Starting with slow, lingering notes, Cristina Pato began to play her bagpipes with passion in “My Lethe Story: The River of Forgetfulness.” She then switched back to softly playing a melody on the piano accompanied by violinist Johnny Gandelsman’s long bow strokes. Later, Pato tells a narration about her mother’s battle with memory loss during last Friday night’s performance by the Silk Road Ensemble.
“It was a combination of story and music. The woman who wrote the song, who was a member of the Silk Road Ensemble, talked about her personal experiences with her mother and her mother becoming more forgetful, as well as the legends associated with the town in Spain where she was from. I also really loved the bagpipes. They had a completely different sound to them, like they tried to imitate different sounds of the area. They didn’t quite sound like an instrument, more like a living, moving city. The piece is quite beautiful,” said Gracie Limoncelli ’18, a concert attendee.
“My Lethe Story: The River of Forgetfulness” was one of six pieces performed at the Silk Road Ensemble’s concert in Cochran Chapel. The Grammy-award winning ensemble play a variety of instruments from around the world, from the bagpipes to the tabla, a South Asian drum. The ensemble was also created by famous cellist Yo-Yo Ma in order to advance global understanding and exchange, which was part of the reason Holly Barnes, Director of Performance, decided to invite them to campus.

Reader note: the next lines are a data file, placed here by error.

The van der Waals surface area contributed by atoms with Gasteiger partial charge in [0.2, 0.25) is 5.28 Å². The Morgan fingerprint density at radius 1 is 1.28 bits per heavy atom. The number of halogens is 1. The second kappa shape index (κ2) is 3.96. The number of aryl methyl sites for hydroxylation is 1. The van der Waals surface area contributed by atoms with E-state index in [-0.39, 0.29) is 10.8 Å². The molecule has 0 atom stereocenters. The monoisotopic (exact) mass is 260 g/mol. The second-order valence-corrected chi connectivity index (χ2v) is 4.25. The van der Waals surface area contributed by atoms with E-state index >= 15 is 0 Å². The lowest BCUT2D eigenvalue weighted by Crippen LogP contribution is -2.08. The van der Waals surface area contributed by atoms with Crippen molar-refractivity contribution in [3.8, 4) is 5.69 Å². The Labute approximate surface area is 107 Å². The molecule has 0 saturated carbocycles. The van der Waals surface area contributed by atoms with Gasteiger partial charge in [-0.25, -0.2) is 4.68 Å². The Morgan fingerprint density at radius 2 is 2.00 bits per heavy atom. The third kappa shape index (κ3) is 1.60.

“Their mission was really to take people from other cultures and find common ground and share in their differences. So it’s a way to put forth this sort of Earth in a musical way and say we are more common than we are different, and we can use music as a way to talk to one another and understand each other’s culture and history better and that’s huge right now. And that’s a lot of what [Andover] stands for, so it was a good group to bring on campus and they do great music,” said Barnes.
The ensemble also performed “King Ashoka,” a piece composed by Silk Road Ensemble tabla player, Sandeep Das. It began with a Buddhist chant sung by Wu Tong and slowly progressed to the entire onstage ensemble playing their instruments together. The energetic and unpredictable piece heavily featured percussion and concluded with a series of loud taps from the tabla, a pair of South African drums, and the other percussion instruments on stage.
“The period that King Ashoka ruled is called the ‘Golden Period’ of Indian history because he was a king that fought wars and conquered a lot of land in the country. [The song] starts with a Buddhist chant and moves into a beautiful solo for the cello and the bass, which is in my way an attempt to describe the anguish [of King Ashoka],” said Das during the performance.
The show concluded with “In C” by Terry Riley. Throughout the piece, string instruments like the mainly dominated the fast melody with the piano and tabla playing as well. The music slowly faded out with fast, quiet strokes on the viola to conclude the piece.
“This is a very important piece in American music written in 1964. It’s really just an open composition, and we move together like a school of fish through the piece, and we try not to stray too far away from one another, so we don’t lose the pack, but one of the beautiful things about this piece is that any collection of instruments can play,” said Nicholas Cords, a viola player in the Silk Road Ensemble during the performance.